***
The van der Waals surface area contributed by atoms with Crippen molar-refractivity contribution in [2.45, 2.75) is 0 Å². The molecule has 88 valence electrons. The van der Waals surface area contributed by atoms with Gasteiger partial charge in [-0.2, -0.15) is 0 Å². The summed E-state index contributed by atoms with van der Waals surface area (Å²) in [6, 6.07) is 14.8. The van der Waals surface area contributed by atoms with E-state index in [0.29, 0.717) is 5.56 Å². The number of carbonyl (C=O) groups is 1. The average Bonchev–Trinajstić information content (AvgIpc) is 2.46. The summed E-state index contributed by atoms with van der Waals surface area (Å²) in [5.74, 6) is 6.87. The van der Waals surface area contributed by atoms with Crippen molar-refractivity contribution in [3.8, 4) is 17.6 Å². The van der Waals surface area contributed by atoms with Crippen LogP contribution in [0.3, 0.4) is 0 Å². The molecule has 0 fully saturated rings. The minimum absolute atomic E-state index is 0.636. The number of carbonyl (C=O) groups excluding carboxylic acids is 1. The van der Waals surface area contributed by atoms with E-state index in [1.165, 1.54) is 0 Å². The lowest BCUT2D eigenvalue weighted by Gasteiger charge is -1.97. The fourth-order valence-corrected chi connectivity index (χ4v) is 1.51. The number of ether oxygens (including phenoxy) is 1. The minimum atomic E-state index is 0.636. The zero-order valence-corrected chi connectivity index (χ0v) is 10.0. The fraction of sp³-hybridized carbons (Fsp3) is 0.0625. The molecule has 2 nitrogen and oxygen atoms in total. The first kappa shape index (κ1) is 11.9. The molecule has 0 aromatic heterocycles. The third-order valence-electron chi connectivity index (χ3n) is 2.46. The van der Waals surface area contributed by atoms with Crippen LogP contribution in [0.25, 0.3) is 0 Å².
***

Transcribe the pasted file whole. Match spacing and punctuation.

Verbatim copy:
The van der Waals surface area contributed by atoms with Crippen molar-refractivity contribution in [2.45, 2.75) is 0 Å². The molecule has 88 valence electrons. The van der Waals surface area contributed by atoms with Gasteiger partial charge in [-0.2, -0.15) is 0 Å². The summed E-state index contributed by atoms with van der Waals surface area (Å²) in [6, 6.07) is 14.8. The van der Waals surface area contributed by atoms with E-state index in [0.29, 0.717) is 5.56 Å². The number of carbonyl (C=O) groups is 1. The average Bonchev–Trinajstić information content (AvgIpc) is 2.46. The summed E-state index contributed by atoms with van der Waals surface area (Å²) in [5.74, 6) is 6.87. The van der Waals surface area contributed by atoms with Crippen molar-refractivity contribution in [3.8, 4) is 17.6 Å². The van der Waals surface area contributed by atoms with Crippen LogP contribution in [0.3, 0.4) is 0 Å². The molecule has 0 fully saturated rings. The minimum absolute atomic E-state index is 0.636. The number of carbonyl (C=O) groups excluding carboxylic acids is 1. The van der Waals surface area contributed by atoms with E-state index in [1.165, 1.54) is 0 Å². The lowest BCUT2D eigenvalue weighted by Gasteiger charge is -1.97. The fourth-order valence-corrected chi connectivity index (χ4v) is 1.51. The number of ether oxygens (including phenoxy) is 1. The minimum atomic E-state index is 0.636. The zero-order valence-corrected chi connectivity index (χ0v) is 10.0. The fraction of sp³-hybridized carbons (Fsp3) is 0.0625. The molecule has 2 nitrogen and oxygen atoms in total. The first kappa shape index (κ1) is 11.9. The molecule has 0 aromatic heterocycles. The third-order valence-electron chi connectivity index (χ3n) is 2.46. The van der Waals surface area contributed by atoms with Crippen LogP contribution in [0.25, 0.3) is 0 Å².